In my previous post I defended teachers delivering content rather than using content from the Internet. Today I'd like to extend on the last point I made about some teachers overdoing the teacher talk.
Recently professor John Hattie told a group of teachers at a professional development seminar to "Shut up and listen". This message comes from his research into expert teachers. In his 2003 paper, Teachers Make a Difference, he identifies teacher talk as one of the factors that differentiates expert and experienced teachers.
Making time for thinking within the class environment is essential across all subjects. Teachers need time to plan not to talk in their classes so that thinking can take place.
There are a number of ways to reduce teacher talk but it may be diffiuclt to accomplish if the teacher is unaware of how much time they spend verbalising in the classroom.
A Year 10 student I know well (who attends a different school to the one at which I teach), was telling me the other day about her difficulties in improving her writing for English. She related how her teacher spends almost all lesson "talking" and the students complete written responses at home. When she submits the work, she receives a brief written comment. I think what she was trying to say is that she would like the opportunity to write in class time and receive immediate feedback as the process was occuring. To do that her teacher has to talk less.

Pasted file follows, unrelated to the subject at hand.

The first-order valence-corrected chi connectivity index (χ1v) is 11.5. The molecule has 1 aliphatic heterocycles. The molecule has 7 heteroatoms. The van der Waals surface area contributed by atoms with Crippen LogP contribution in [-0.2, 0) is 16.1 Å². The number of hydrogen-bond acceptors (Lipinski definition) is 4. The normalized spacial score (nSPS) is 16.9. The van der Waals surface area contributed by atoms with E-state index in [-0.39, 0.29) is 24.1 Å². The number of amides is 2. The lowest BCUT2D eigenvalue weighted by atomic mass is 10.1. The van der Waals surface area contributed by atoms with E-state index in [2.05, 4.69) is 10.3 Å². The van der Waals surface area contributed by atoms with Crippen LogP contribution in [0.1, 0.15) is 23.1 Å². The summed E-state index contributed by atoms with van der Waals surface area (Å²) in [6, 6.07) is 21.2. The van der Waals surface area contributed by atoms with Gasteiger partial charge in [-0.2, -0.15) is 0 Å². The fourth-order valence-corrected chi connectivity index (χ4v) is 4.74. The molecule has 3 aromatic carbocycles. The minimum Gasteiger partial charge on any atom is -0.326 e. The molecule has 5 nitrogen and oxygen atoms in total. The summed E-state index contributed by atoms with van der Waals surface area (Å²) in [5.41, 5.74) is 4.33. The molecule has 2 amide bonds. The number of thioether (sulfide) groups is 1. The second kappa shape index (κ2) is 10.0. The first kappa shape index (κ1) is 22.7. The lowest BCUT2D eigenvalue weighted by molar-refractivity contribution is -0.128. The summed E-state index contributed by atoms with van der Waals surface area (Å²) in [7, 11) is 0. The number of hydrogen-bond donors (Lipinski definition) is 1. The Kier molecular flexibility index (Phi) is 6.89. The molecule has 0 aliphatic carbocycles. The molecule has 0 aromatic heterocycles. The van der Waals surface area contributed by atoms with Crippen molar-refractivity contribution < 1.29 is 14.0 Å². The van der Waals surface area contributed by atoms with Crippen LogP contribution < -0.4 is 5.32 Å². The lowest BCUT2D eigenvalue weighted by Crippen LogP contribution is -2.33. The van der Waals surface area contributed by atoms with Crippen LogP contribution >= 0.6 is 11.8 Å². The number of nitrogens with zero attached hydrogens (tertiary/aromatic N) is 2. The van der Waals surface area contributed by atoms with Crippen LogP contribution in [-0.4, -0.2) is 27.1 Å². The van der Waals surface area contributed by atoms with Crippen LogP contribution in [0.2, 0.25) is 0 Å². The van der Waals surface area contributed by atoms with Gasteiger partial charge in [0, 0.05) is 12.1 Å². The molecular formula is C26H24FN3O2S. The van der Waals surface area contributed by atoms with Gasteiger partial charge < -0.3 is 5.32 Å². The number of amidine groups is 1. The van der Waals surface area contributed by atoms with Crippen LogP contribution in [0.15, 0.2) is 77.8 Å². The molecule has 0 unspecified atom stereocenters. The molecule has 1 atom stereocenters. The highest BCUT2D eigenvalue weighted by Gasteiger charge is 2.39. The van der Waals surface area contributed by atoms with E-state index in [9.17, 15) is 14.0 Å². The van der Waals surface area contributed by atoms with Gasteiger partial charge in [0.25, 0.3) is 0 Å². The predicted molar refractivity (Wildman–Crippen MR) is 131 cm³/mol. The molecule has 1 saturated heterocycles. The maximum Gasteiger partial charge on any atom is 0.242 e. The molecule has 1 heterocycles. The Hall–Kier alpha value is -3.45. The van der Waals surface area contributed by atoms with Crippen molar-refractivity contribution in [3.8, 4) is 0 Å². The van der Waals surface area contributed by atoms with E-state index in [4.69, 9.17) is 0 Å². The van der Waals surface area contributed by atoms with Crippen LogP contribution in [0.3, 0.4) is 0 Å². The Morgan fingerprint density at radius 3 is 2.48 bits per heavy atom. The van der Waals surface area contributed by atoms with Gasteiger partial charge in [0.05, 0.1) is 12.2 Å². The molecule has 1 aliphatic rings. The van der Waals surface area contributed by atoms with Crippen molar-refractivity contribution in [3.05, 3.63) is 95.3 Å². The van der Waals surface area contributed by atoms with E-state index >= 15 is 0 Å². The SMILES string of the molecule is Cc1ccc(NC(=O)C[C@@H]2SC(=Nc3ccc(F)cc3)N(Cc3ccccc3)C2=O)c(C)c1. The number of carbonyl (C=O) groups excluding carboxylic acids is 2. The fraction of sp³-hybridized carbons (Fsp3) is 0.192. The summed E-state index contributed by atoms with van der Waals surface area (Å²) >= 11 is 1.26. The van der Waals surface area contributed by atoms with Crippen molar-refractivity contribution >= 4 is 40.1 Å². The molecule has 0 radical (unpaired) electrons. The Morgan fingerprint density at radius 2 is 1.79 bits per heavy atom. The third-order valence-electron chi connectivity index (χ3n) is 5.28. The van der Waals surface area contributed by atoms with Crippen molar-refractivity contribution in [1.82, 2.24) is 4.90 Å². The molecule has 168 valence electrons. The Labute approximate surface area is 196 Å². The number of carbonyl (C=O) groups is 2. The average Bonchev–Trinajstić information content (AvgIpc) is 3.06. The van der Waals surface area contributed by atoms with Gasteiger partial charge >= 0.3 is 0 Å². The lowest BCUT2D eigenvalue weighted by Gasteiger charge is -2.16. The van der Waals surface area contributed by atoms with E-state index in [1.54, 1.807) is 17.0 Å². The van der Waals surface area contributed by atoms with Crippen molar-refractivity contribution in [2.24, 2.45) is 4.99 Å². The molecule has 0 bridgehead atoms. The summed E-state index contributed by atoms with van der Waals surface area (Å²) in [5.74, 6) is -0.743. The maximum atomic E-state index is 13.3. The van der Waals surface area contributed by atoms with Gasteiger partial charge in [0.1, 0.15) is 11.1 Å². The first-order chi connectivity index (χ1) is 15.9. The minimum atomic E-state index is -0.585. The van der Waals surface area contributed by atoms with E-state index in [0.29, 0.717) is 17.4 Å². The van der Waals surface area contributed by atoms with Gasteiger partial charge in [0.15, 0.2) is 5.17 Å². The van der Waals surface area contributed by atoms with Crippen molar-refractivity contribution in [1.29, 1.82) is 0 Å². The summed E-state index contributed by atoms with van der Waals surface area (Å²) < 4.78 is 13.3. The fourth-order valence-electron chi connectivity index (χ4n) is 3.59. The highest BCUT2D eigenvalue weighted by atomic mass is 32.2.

In talking less we give students time to think, reflect and respond. The teacher in the above scenario could give students a block of time for editing and rewriting when work is returned. Perhaps the students could form editing groups and offer each other suggestions on their work prior to rewriting. Many theorists agree on the value of resubmitting work and the value of tinkering (see earlier post).
Some years ago I stumbled across a dept of Ed document for primary school teachers with a formula for helping students improve their writing. It is called the POWER method: Plan - Organise - Write - Edit - Rewrite. I have found this incredibly helpful in getting students to consider their own writing and how it can be improved.
The key, however, has been to allocate class time to the process. This gives students an opportunity to think, perhaps talk to each other about their work, and quiet time for rewriting. The teacher talk is reduced and all conversations become much more individualised.